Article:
Industries See Reform as Victory
They may not be popping the corks on the Champagne bottles yet, but a number of medical stakeholders are cheering the health care package that could sweeten their bottom lines and bolster their political clout on Capitol Hill.
The brand-name drug companies, hospitals, doctors and senior citizens group AARP were all early supporters of the Democrats’ effort to overhaul the health care system. As a result, the Democratic leadership sought to protect these key interests in the final package approved by the House, part of which will be signed into law by President Barack Obama this week.
The Senate still has to consider fixes to the legislation under an unpredictable budget reconciliation process, and the administration must figure out how to implement the complicated and massive policy changes.
Nevertheless, the legislation’s goal to provide dramatically expanded health coverage is a winner for hospitals and drug and insurance companies, which could soon be flooded with new business.
“I believe the health care industry leaders stayed at the table because they knew the health reform law will benefit them,” said Ralph Neas, president of the National Coalition on Health Care, which supports reform.
“They realized from the beginning there could be tens of millions of new customers.”
Neas noted that even the health insurance industry, which was more critical of the legislation, did not run nearly as aggressive a campaign against this health care effort as it did in 1994 when it helped sink the Clinton health care plan with the “Harry and Louise” ads.
An insurance industry official said that while the bill would theoretically bring in many new customers, the financial penalties for failing to enroll are not sufficient to force many people to sign up.
But the official said the industry was “in a much better place” than when the debate started, noting that the decision to drop the public insurance option was one major improvement.
The image of health insurance companies, however, may have been one of the casualties of the rancorous high-profile process, according to one expert.
“The health insurance industry took the biggest battering,” said Bob Blendon, professor of health policy and political analysis at Harvard University. Obama and Congressional Democrats repeatedly blasted the industry for rising health care costs while unions and other liberal groups have been running ads attacking insurance companies for months.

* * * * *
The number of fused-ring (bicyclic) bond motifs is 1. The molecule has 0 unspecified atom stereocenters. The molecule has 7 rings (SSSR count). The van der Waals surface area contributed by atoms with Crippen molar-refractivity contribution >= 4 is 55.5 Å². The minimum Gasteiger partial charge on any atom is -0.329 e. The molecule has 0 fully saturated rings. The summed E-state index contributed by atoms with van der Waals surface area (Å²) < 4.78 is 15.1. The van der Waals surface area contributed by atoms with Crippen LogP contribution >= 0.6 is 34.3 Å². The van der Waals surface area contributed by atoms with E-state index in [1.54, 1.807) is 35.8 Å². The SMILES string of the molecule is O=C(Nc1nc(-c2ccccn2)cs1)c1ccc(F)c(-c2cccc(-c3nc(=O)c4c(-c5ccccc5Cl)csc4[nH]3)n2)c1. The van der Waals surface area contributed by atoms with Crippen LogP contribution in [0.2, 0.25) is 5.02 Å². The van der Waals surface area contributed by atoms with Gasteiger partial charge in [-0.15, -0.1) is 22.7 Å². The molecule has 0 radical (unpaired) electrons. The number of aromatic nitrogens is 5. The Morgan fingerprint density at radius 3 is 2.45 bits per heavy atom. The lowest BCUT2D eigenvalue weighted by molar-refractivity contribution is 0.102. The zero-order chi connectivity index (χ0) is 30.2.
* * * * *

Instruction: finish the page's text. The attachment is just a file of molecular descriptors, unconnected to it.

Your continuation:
Conversely, Blendon noted that the drug companies, which in the past have been a target for those advocating health care reform, emerged largely unscathed.
“The most visible political success story was the pharmaceutical industry,” Blendon said. “They really were able to use their influence.”
The Pharmaceutical Research and Manufacturers of America reached a deal early on with the White House and key Senators to contribute tens of billions of dollars to reducing drug prices for seniors.
In return, the drug companies also secured substantial benefits in the bill, including a 12-year exclusive period to develop biologic drugs.
The drug companies also beat back efforts to allow importation of drugs from Canada — a huge victory for the industry.
Drug subsidies were a high priority for AARP, which invested considerable political capital in the passage of the health care overhaul. Speaker Nancy Pelosi (D-Calif.) even singled out the group for lavish praise in her speech on the House floor during the debate over the bill.
“We stayed focused on what was important and did not go off on tangents,” said Nancy LeaMond, AARP executive vice president. The group’s top priority was filling the gaps in Medicare drug coverage, which is addressed in the reconciliation measure.